Image: Undated photo of Class 1 Streetcar homes in the Old Town neighborhood of San Diego, CA from https://commons.wikimedia.org/wiki/File:Class_1_Homes_in_Old_Town.jpg .
“In early 1939, the San Diego Electric Railway Company began the process of retiring the Class 1 streetcars. For a period of seven months that year, public sales were held to sell off the streetcar bodies, which could be purchased for $50 each.
“Fortunately, some of the big, roomy Class 1 streetcar bodies were purchased, put on lots, and converted into residences. Within a few months, however, there were complaints, and city leaders passed laws which made it illegal to use any more of the retired streetcars as residences…
“Since 1939, any time residential property with a streetcar home was sold in San Diego, the streetcar body had to be removed from the property, because they were not legally transferable as homes. The only streetcar bodies that could be used for homes were those that were grandfathered in, and continually resided in by the original property owner. Most streetcar homes were gone by the 1960s.
“A young, newly married couple purchased three of the streetcars in 1939 during that short seven-month period. This couple lived in them together for over fifty years. These are the last of the original 24 Class 1 streetcars and they are ready to be restored and returned the streets of San Diego.”
Excerpts from: http://sandiegohistoricstreetcars.org/history.html . Read more about the history of this class of streetcar in San Diego at the link.
Image: cropped from Los Angeles Times file photo http://latimesblogs.latimes.com/thedailymirror/2009/05/union-station-opens-may-4-1939.html .
“The Moorish-designed La Grande Station, located at 2nd Street and Santa Fe Ave., opened on July 29, 1893, and was the main terminal for the Atchison, Topeka and Santa Fe Railways for over 40 years.
“However, the Long Beach earthquake of 1933 badly damaged it, resulting in the terminal building’s temporary closure and the eventual removal of the dome.”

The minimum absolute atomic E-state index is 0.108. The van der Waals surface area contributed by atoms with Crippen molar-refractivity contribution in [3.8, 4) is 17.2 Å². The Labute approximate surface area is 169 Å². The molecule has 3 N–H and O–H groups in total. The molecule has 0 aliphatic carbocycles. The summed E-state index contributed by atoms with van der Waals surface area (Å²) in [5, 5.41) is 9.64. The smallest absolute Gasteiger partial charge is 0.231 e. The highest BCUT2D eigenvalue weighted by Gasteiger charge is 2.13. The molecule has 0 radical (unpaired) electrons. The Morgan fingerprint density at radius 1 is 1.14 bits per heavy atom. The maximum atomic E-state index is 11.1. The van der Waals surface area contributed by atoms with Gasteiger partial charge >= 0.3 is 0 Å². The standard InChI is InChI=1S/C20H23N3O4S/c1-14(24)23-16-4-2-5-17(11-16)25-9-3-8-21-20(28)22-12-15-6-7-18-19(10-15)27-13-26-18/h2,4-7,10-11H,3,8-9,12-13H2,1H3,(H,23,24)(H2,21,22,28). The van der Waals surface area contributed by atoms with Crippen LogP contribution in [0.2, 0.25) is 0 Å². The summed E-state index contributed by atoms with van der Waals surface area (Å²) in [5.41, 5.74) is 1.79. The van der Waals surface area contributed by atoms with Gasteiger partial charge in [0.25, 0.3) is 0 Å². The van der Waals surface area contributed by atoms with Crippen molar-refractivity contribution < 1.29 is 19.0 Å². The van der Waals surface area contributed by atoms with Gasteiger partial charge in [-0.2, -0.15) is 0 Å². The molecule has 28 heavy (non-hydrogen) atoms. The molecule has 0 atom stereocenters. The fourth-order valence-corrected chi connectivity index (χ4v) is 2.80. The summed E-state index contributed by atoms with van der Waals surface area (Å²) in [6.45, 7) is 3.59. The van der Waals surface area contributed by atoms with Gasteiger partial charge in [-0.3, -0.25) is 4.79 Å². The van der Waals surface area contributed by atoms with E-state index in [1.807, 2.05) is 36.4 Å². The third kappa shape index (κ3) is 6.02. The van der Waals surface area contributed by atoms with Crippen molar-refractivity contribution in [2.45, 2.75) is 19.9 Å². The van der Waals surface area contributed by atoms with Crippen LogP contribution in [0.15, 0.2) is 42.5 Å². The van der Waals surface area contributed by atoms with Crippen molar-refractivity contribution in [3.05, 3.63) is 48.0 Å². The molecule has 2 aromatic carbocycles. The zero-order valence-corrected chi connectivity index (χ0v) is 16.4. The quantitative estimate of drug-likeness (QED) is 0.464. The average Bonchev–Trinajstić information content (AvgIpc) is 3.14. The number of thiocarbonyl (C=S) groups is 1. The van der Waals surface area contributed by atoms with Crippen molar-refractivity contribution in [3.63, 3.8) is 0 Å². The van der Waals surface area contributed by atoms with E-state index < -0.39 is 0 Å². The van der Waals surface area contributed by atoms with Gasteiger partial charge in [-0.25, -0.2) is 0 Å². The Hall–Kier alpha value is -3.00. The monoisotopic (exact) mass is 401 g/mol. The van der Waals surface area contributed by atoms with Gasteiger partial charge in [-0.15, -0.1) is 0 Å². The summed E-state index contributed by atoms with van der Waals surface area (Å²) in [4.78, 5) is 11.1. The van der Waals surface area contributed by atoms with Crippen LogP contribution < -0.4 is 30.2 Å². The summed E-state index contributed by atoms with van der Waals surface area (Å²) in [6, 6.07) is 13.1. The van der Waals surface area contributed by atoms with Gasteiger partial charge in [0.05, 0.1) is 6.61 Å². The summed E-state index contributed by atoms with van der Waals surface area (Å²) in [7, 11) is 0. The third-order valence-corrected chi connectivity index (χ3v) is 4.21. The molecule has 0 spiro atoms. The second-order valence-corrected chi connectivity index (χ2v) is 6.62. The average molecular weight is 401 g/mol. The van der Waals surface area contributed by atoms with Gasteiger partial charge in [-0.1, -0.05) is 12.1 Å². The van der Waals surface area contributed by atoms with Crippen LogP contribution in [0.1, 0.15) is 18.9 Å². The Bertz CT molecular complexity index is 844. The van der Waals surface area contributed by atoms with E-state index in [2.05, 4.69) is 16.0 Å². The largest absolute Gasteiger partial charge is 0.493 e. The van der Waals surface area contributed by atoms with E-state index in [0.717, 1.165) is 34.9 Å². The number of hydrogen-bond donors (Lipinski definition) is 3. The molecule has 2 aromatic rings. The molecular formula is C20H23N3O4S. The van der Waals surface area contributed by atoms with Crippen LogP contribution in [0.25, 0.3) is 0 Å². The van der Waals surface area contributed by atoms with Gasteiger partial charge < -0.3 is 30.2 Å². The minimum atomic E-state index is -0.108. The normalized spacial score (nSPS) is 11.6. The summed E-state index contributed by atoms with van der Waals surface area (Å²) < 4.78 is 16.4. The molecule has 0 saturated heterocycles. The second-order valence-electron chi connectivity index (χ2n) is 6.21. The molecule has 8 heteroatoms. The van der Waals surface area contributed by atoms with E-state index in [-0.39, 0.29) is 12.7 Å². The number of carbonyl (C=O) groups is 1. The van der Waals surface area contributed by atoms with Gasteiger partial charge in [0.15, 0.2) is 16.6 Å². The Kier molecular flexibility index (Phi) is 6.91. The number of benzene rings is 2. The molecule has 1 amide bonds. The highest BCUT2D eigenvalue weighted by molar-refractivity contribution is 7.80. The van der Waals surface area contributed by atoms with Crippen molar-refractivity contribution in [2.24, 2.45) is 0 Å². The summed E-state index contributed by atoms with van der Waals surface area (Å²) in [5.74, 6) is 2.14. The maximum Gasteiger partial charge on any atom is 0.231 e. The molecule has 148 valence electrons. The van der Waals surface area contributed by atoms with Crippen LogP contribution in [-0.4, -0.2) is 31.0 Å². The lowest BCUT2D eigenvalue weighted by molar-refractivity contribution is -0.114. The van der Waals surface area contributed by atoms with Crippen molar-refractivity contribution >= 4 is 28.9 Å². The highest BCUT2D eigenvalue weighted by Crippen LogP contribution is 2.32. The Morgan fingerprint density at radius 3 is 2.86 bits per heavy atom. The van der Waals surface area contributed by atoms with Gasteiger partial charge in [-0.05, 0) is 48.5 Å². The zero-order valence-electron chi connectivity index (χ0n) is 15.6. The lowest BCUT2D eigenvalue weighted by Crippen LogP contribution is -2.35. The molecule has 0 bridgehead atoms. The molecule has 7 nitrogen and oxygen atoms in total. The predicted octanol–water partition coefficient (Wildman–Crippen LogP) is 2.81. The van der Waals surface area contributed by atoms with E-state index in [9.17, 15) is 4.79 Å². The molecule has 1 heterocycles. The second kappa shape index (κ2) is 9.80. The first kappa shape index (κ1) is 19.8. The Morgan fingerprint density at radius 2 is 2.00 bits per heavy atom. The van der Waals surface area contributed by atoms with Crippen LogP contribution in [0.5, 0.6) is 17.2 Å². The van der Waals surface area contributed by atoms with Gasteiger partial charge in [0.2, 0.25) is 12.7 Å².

Excerpt from https://bizarrela.com/2016/10/la-grande-station/ .
The depot continued in use until May 1939 when it was closed when the railroad moved to the newly built Los Angeles Union Passenger Terminal on Alameda Street.
The Los Angeles Union Passenger Terminal opened on May 3. It was the last of the large multi-railroad depots built.
“In a city full of instantly recognizable architecture, it stands out as an iconic symbol of Los Angeles.
“Over 500,000 people turned out for the Opening Day parade. (The city’s 1940 census population was just over 1,500,000).
“A 6,000 seat ampitheatre was set up to stage “Romance Of The Rails,” an elaborate production depicting the history of Southern California and its development through transportation.”
Excerpts from http://metroprimaryresources.info/72-years-ago-today-union-station-is-born-the-story-and-photos-from-the-citywide-fight-over-a-central-terminal-public-transit-plan/1169/ . Learn more at the link.
Below are pages from an advance letter requesting floats from area counties to be in the parade on opening day.
For a complete history of the depot, read The Last of the Great Stations by Bill Bradley.
Here is a postal cover issued for the grand opening:
Union Pacific railroad travel brochure.
“This lead unit of the four-unit EMD-103 demonstrator locomotive became the prototype of the first mass-produced diesel-electric locomotives used for freight service in the United States. They rapidly replaced the steam locomotive. Called ‘the train that did it’ in a February 1960 edition of Trains magazine, it was a revolutionary step for the rail industry.”
Excerpt from https://www.asme.org/about-asme/who-we-are/engineering-history/landmarks/78-electro-motive-ft-freight-service-diesel .
This 4-unit set was tested on various railroads, including the Santa Fe in southern California, beginning in 1939.
For a full history, see http://trn.trains.com/railroads/railroad-maps/2016/08/1939s-big-breakthrough-the-ft .
Diesel-electric (diesel engine spinning a generator that powered electric motors on the axles) locomotives were successfully used in U.S. passenger rail service earlier in the 1930s.
A LARy car on Olympic Blvd. approaches Harvard in Los Angeles. The traffic signal is an older style with “STOP” and “GO” semaphore arms.
A weekly pass cost $1.25 in 1939.
To learn more about the Los Angeles Railway, go to: https://en.wikipedia.org/wiki/Los_Angeles_Railway Scroll down on the page for additional links.
Celebrating its 100th anniversary, REA issued postcards showing the transition from horse-drawn coaches to airplanes. The bulk of their shipping was done by rail, usually in their own express cars coupled to passenger trains. REA was formed in World War I when the U.S. government consolidated seven shipping companies (one of which dated back to 1839). Later it became a private multi-railroad-owned operation. Flanking the postcard above are two 1939 shipping labels.
Express offices were at virtually every railroad depot in the U.S. REA maintained a fleet of trucks for delivery and pickup of larger items.
For more information, go to http://www.wow.com/wiki/Railway_Express_Agency